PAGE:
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5 Ways To Be Happier Together

12 Apr 2019 | Cheryl Rickman

We are happier when we focus on what we have in common, rather than what divides us. In this extract from The Happiness Bible, Cheryl Rickman explores what we can do to widen and deepen our connection with each other.

Happier Together

Community Matters

Today, with social media becoming all-consuming, we are more connected than we have ever been, in a virtual sense; but in reality, studies have revealed that many people still feel alone. All the more reason to make an effort to increase real-world connections.

As well as forging strong bonds with those we are especially fond of, it's important to build "bridging connections" to unite different groups within a community. Doing so demonstrates a commitment to the notion that we're all in this together, and that the common good is important for a good life. 

1. Build Social Capital

Consider ways in which you might bring people from different backgrounds together through a shared interest, to build what Harvard professor Robert Putnam calls the "social capital" of a community, facilitate trust and impact positively on the wellbeing of the whole community. For example, you could:

  • Eat together round a campfire, BBQ or candle-lit table. Fire and food create that "Hygge" feeling of cosy warmth and togetherness.
  • Plant a community vegetable garden.
  • Create a directory for your street, listing names and resources that can be borrowed.
  • Make a "street library" cupboard or fill an old phone-box with books, so that residents can donate and borrow books. Just make sure it's waterproof!

2. Consider how you make others feel

Notice the good in others. Focus on what's right with people, rather than what's wrong. Research by psychologist John Gottman shows that good relationships have a 'positivity ratio' of 5-to-1. This means that for every negative interaction, a stable and happy relationship has five (or more) positive interactions. With that in mind, practise focusing on what your partner, family members or friends have done right, rather than on what they've done wrong. Praise and encourage rather than criticise.

3. Show empathy

Consider other people's point of view before you respond. Try viewing everyone as a vulnerable child, to minimize blame. Remind yourself that we're all just muddling through, and we all make mistakes. It's easier to judge and criticize than it is to praise and empathize. Yet the latter is far more rewarding and has a wide-ranging social impact. For example, teaching empathy in schools reduces bullying.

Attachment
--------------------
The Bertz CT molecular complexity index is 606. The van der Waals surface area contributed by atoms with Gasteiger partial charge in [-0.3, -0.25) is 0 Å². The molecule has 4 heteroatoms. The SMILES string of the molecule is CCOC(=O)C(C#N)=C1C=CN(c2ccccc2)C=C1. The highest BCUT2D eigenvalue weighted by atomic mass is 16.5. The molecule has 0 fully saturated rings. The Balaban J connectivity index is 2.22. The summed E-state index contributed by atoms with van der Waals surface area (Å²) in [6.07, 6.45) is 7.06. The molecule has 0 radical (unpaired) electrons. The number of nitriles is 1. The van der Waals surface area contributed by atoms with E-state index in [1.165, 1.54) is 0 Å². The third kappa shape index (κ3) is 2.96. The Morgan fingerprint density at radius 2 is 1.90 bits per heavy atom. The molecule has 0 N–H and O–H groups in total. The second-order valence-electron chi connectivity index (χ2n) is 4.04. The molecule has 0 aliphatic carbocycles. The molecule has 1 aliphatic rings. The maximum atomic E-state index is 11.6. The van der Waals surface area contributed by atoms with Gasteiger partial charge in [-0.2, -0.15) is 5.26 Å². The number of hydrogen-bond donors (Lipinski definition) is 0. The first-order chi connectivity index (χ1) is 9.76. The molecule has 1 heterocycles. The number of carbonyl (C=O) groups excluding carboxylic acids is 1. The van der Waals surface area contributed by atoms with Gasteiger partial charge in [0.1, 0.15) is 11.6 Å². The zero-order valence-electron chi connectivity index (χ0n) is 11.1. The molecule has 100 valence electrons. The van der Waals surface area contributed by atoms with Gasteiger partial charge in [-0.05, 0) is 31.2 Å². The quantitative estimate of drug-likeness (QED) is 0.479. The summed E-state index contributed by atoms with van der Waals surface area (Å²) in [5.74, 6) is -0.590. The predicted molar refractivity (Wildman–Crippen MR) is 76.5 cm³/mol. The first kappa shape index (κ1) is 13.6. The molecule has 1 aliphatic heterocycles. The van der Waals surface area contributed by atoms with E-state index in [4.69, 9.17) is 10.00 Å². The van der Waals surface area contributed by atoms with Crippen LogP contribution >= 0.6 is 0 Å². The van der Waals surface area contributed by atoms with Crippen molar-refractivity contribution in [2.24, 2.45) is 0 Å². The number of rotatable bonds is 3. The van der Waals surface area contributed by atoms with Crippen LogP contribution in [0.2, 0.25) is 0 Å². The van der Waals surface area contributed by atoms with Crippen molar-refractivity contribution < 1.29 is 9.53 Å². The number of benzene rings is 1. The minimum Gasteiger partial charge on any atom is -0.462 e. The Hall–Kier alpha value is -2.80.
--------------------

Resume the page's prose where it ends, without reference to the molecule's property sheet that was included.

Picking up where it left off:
4. Do more together as a family

Whether it's playing tennis, going for regular walks, popping to the park, finger-painting, kite-flying or playing Scrabble, create a routine that means you do at least one of those things together every week. It's all too easy to sit and watch telly together. But interaction generates laughter and shared positive experiences, which strengthens bonds. Teamwork and team-play, especially of the family kind, boost positive emotions and enhance relationships.

5. Spend time with no devices

Make one night per week "analogue night".  Put all your phones and electronic devices in a basket and enjoy a "no-phone zone" for at least a few hours. You can play outdoors or find something to do that doesn't involve a screen. And you can have extended talks round the dinner table or elsewhere, read a book together or make something. We are all leading increasingly busy lives. Although we shouldn't become over-dependent on others or allow them to dictate our mood, we need to invest sufficient time to build quality relationships with those in our support network.

Because positive connection is key to our happiness.

"Of all the things that wisdom provides to help one live one's entire life in happiness, the greatest so far is friendship" ~  Epicurus

Cheryl Rickman
  Happiness Bible 

About Cheryl Rickman

After both her parents' lives were cut short, Cheryl Rickman decided to devote her life to helping others make the most of their own precious lives, through the books she writes and the workshops she creates. She has written and ghostwritten 15 practical and inspirational guide books on flourishing in life and at work over the past 13 years. As well as writing empowering books to inspire, inform and help people fret less and flourish more, Cheryl is a qualified Positive Psychology Practitioner, an Ambassador of Wellbeing for the Network of Wellbeing and a contributor to Psychologies and Breathe magazines, among others. You can find out more at  www.CherylRickman.co.uk

About The Happiness Bible

The Happiness Bible (published by Gaia Books) works with the reader to explain how happiness works and evolves; where it comes from, and how it can be nurtured and maintained in order to flourish. The book introduces the principles of positive psychology, the science of happiness, and how it works to achieve happiness. It examines what happiness studies have revealed and how positive psychology exercises help to banish the "thieves of happiness". It also explores why acceptance of unhappiness is also important in our quest for joy and includes tips on being kinder, getting out in nature, nurturing supportive relationships, talking back to mind chatter, cultivating gratitude, finding and savouring the good, using strengths and creating meaning.



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